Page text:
From music to tech, TV to books, these audio-visual teammates got it going on for GLBT and mainstream culture.
Pictured Chicago Gay Men's Chorus in Chicago's Pride Parade, 1988. Photo by Lisa Ebright. Artemis Singers, early 1980s. Photo by Vada Woods. A 1985 Dykes to Watch Out for comic by Alison Bechdel, in Windy City Times. Chicago has always been a key city on the map of women's music and culture. Hot Wire magazine was founded here (left article from 1987 Outlines), Mountain Moving, Artemis, and Women & Children First Books are part of that tradition.
Chicago Gay Men's Chorus
Twenty years ago, Chicago Gay Men's Chorus ( CGMC ) was in its third year of existence, and former president and current board member Mitchell Laks said that membership had reached little more than 100 members.
Laks said that in 1985, the group was more than just gay men singing. 'For some it was an opportunity to satisfy their creative energies, and for others it was being able to continue the thread of choral singing that had been part of their lives growing up,' he said. 'For some others it was an opportunity to be with other gay men in an environment outside the bar scene. And there were those for whom CGMC meant the place that they could come and be themselves-away from work and away from relatives and/or friends that didn't know about the 'secret life' they led. For in 1985, it was both a political and social statement to be on a stage and proclaim that you were part of a gay men's chorus.'
In 1985, the chorus saw the passing of the first of its members to the complications of AIDS.
Now, the group is more than 150 men and women. 'The music and love of performance has always been the common denominator,' Laks said. 'Yet the sense of family that the chorus represents to many of its members has only deepened.'
Now well received, Chicago lesbian-feminist chorus, the Artemis Singers, are celebrating 25 years and will soon release their first CD.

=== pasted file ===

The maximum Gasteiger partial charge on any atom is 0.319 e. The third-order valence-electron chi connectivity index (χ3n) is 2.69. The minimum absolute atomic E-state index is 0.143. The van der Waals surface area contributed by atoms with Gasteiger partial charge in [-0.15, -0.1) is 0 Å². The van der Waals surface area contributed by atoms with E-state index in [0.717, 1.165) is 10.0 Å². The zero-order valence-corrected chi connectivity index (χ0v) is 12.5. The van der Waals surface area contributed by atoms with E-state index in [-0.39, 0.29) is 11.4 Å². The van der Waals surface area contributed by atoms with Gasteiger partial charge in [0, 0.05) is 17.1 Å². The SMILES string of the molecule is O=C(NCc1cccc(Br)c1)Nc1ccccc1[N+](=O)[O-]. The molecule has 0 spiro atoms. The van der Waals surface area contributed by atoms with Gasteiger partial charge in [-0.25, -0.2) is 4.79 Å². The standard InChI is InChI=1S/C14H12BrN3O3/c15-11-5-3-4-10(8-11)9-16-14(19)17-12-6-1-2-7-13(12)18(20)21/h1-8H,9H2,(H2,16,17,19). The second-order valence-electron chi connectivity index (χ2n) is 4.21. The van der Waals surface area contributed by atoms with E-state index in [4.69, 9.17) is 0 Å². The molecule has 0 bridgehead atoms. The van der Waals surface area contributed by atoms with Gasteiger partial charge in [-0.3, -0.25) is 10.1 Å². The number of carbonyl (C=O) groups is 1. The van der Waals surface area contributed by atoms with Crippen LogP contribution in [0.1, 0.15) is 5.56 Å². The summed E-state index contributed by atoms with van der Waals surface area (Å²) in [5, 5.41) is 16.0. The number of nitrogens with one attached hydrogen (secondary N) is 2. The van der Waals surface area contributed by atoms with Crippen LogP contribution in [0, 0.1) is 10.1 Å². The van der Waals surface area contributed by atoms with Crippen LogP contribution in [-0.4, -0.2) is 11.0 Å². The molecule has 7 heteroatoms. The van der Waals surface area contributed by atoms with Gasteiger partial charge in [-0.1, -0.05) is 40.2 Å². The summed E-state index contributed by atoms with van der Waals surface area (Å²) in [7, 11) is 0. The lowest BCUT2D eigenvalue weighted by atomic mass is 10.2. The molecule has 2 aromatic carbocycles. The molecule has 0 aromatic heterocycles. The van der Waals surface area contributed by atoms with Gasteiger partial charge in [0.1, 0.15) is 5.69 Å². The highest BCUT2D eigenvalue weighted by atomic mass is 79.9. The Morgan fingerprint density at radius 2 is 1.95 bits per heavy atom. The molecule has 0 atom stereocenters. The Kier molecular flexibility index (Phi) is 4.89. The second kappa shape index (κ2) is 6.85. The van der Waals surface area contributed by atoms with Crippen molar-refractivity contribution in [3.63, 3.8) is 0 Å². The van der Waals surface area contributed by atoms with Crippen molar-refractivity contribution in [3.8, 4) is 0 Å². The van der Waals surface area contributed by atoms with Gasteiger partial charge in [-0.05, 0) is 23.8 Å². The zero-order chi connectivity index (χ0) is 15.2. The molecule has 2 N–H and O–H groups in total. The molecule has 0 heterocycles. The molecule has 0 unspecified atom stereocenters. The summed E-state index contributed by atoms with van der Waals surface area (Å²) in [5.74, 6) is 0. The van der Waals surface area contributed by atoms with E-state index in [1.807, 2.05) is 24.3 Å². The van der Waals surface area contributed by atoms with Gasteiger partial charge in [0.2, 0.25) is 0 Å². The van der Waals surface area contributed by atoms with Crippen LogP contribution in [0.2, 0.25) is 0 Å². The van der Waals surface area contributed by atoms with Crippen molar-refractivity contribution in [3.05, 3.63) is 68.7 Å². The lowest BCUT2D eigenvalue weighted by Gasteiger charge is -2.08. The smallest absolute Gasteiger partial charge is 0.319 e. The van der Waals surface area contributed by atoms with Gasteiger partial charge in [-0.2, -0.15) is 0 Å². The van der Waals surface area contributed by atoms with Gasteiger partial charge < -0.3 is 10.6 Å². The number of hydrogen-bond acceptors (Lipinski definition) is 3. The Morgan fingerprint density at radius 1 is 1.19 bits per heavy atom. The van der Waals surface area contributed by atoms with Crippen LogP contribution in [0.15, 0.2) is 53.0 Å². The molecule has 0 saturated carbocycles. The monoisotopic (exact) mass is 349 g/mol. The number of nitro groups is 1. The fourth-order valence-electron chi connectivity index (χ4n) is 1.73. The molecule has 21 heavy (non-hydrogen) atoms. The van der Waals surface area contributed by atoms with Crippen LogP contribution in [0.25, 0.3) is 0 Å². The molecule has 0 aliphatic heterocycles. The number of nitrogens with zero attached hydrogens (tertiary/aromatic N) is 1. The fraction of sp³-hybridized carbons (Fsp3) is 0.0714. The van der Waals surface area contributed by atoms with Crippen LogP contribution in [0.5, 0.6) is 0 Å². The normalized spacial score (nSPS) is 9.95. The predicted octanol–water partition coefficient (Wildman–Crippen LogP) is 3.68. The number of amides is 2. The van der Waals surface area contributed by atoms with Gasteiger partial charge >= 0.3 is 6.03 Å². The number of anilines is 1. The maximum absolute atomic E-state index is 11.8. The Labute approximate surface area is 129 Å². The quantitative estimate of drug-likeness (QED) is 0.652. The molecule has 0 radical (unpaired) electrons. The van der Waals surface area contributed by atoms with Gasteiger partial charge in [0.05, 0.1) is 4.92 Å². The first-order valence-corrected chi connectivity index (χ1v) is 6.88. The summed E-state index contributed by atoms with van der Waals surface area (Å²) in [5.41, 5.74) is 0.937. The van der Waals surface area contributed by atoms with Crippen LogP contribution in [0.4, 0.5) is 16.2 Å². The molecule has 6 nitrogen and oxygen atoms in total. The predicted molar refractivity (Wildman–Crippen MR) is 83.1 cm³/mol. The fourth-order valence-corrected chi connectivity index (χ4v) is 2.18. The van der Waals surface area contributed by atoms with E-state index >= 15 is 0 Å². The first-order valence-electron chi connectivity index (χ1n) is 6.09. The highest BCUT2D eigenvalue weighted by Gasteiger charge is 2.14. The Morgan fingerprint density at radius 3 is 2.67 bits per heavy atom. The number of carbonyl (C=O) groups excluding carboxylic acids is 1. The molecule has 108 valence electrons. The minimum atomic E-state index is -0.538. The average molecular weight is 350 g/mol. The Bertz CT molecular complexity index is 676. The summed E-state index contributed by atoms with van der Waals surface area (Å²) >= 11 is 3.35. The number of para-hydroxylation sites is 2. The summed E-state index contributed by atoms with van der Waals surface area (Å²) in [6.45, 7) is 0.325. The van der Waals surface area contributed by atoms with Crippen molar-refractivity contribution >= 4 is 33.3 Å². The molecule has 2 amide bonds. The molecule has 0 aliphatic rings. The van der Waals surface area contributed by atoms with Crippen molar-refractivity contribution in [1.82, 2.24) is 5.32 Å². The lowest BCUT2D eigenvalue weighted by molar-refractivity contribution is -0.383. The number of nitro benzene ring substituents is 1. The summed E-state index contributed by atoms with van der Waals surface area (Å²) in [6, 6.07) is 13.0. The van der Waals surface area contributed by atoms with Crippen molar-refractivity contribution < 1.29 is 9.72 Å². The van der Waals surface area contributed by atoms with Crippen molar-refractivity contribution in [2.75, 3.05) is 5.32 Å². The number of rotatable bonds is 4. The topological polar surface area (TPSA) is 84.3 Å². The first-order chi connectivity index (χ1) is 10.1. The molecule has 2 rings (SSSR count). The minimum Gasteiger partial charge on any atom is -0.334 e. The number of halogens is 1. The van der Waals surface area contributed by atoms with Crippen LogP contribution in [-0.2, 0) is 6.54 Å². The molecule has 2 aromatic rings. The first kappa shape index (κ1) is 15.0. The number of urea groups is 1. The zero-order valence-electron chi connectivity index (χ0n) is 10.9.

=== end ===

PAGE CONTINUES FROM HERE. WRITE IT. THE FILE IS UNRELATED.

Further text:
But in 1985, the group had only been around for five years, and had its fair share of struggles. With 'lesbian' in their title, they weren't always welcomed.
Even today, Michaeline Chvatal said that Artemis Singers will not sing in the suburbs unless they are invited. However, lesbian visibility over the past years has made things much easier.
But because of that heightened visibility, 'The interest isn't what it used to be,' she said.
At the same time, since it is a volunteer organization, Chvatal said she knows they can keep the group going. 'We have a lot of energy. We are our own little community, in a way.'
'We have to regroup and rethink our purpose,' she said. After the national choral festival, Artemis Singers will 'reinvent' themselves.
Mountain Moving Coffeehouse for Womyn
In 1985, this women-only, chem-free space was still going strong, with weekly Saturday performances at their old School Street location.
Today, MMCH is in its 31st and final season, with only three performances left. Over the years, MMCH switched from weekly to monthly performances because of a lack of participation. This organization serves as an affinity group, but is also a place the older generation of feminists and lesbians sought for a social network and safety. The changing politics and issues of younger generations do not bring young blood to the coffeehouse, members of the collective agreed. However, all feel that MMCH has served its purpose, and hope younger generations can learn from them and create new spaces.
[ See the Sept. 14 Windy City Times for the first of a two-part series on MMCH's closing this season; the second part will appear Sept. 28. ]
Top 20 Songs of 1985:
1. 'Careless Whisper' - Wham
2. 'Say You, Say Me' - Lionel Richie
3. 'Separate Lives' - Phil Collins & Marilyn Martin
4. 'I Want To Know What Love Is' - Foreigner
5. 'Money For Nothing' - Dire Straits
6. 'We Are the World' - USA for Africa
7. 'Broken Wings' - Mr. Mister
8. 'Everybody Wants to Rule the World' - Tears for Fears